Cheating is one of those youthful indiscretions that almost everyone's guilty of but no one admits to until they're older. Students have different reasons for cheating, but we don't talk much about it.
I always said grades weren't an accurate measurement of what I learned.— Andy Crawford (@TroutBandit) September 6, 2017
Too many teachers ask for an opinion, then harpoon your grade when you provide one.— Printerman (@nonmaladjusted) September 6, 2017
Exactly! We make students go for grades not for knowledge. The real essence of education has got lost somewhere.— Danish Khan|دانش خان (@iam_DanishKhan) September 6, 2017
students cheat because our deeply flawed "meritocracy" prevents many from attaining a comfortable life w/o a degree— GØØSE (@relatablegoose) September 6, 2017
So true. It was more about memorization than actually understanding the concepts and being able to think for yourself— Budgielove@Dragoncon (@StefanieandAdam) September 6, 2017
The discussion coincides with a study recently released by the American Physiological Society. The study showed that student known as "high achievers," in highly competitive courses, are more likely to cheat on their exams.
It has been thought that lower-level students were more likely to cheat because they had more to gain in the form of higher grades. However, researchers from the University of Guelph in Ontario, Canada, found that the opposite was true.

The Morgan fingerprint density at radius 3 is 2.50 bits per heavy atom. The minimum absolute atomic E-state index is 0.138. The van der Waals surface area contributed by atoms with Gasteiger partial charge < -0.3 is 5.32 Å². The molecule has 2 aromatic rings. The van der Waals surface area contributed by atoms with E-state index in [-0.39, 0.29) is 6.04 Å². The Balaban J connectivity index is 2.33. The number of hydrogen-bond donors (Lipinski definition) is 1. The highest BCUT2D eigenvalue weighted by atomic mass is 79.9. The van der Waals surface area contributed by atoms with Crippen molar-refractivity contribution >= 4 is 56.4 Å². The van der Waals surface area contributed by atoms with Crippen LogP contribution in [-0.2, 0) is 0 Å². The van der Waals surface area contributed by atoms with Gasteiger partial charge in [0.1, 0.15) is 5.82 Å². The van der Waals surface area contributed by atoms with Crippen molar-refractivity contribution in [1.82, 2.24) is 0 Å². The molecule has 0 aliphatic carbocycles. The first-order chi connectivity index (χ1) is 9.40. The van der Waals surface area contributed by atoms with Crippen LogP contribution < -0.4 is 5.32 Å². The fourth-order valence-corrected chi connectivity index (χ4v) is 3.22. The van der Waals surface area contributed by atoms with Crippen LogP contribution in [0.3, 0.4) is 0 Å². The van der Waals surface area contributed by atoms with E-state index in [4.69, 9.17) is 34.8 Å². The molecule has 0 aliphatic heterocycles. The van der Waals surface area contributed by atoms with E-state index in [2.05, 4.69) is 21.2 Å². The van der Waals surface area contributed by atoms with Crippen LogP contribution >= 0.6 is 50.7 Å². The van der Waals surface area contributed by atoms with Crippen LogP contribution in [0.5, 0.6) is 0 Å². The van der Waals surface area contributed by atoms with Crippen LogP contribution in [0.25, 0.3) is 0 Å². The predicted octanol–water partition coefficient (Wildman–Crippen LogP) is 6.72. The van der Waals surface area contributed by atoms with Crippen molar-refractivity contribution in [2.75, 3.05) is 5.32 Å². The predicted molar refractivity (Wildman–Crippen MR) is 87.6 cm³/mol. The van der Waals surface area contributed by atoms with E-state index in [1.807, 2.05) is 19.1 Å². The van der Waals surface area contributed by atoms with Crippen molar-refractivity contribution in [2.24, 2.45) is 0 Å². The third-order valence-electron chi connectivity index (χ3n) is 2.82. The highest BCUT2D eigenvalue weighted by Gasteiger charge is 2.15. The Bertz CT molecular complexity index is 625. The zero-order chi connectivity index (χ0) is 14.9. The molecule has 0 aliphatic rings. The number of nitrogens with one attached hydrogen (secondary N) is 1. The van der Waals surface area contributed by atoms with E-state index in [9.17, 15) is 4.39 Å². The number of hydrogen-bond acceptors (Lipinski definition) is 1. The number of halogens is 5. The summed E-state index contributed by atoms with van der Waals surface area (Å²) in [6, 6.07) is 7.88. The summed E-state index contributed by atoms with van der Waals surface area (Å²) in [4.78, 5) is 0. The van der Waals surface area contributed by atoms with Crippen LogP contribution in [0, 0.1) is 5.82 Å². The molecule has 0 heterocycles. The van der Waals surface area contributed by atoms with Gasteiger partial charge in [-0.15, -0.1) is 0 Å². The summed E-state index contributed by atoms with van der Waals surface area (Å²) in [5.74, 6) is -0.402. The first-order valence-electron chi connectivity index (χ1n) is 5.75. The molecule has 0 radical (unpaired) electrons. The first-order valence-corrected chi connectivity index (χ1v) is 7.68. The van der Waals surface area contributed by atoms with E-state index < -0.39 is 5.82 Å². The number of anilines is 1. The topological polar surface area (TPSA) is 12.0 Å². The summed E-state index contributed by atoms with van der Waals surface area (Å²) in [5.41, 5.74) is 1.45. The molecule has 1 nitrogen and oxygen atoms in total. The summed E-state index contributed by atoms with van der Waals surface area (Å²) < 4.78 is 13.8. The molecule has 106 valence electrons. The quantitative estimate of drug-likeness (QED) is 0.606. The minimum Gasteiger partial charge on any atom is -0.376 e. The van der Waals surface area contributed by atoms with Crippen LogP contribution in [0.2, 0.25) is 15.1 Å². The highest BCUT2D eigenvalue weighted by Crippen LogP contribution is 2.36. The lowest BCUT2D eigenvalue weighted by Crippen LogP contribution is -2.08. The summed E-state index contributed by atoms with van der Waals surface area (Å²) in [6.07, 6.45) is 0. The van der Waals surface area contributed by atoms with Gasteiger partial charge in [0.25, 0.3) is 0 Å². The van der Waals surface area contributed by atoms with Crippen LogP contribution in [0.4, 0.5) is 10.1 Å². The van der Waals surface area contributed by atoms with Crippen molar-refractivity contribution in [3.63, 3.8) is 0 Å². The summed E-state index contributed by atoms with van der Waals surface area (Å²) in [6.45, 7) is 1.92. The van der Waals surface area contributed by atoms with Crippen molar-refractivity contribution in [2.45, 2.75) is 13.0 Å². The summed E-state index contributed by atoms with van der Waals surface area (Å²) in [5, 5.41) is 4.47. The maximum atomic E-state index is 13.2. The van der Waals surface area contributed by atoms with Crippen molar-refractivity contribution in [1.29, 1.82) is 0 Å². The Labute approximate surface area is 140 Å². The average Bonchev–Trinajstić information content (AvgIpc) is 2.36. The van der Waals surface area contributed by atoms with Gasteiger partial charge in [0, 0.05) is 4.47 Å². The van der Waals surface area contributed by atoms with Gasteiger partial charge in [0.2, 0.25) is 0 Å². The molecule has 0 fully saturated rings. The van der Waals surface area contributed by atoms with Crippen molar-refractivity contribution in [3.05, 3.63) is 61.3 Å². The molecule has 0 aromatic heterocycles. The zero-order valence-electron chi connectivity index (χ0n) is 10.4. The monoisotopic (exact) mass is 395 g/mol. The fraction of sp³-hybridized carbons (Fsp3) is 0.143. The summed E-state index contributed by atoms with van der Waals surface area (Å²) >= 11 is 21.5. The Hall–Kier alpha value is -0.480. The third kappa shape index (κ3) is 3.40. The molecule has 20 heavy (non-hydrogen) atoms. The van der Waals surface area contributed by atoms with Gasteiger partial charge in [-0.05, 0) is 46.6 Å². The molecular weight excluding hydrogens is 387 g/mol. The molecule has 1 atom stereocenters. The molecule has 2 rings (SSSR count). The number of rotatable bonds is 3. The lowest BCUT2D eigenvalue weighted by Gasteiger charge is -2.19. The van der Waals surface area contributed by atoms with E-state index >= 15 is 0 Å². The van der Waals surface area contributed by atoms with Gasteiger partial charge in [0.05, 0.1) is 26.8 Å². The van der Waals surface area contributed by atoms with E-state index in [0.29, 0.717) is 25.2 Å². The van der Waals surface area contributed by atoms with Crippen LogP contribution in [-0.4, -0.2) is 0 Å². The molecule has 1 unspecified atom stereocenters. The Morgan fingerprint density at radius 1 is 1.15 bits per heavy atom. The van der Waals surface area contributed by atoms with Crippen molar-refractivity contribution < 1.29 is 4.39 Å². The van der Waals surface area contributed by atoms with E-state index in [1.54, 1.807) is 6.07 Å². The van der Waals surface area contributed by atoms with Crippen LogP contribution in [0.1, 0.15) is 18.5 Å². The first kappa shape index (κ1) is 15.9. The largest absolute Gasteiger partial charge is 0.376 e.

Tyson, a Manhattan-born astrophysicist, has always been passionate about science and education.
In school, we rarely learn probability & statistics, leaving us victims of our mind’s own inability to process random events.— Neil deGrasse Tyson (@neiltyson) September 5, 2017
In school, curiosity is hardly ever taught or nurtured, breeding legions of students who’ve lost all love of learning.— Neil deGrasse Tyson (@neiltyson) September 7, 2017
In school, rarely do we learn how data become facts, how facts become knowledge, and how knowledge becomes wisdom.— Neil deGrasse Tyson (@neiltyson) September 5, 2017
Hey Neil there's a whole discipline about that, w/books, classes & everything. It's called philosophy. You said it's 'useless' if I remember— Shannon Vallor (@ShannonVallor) September 6, 2017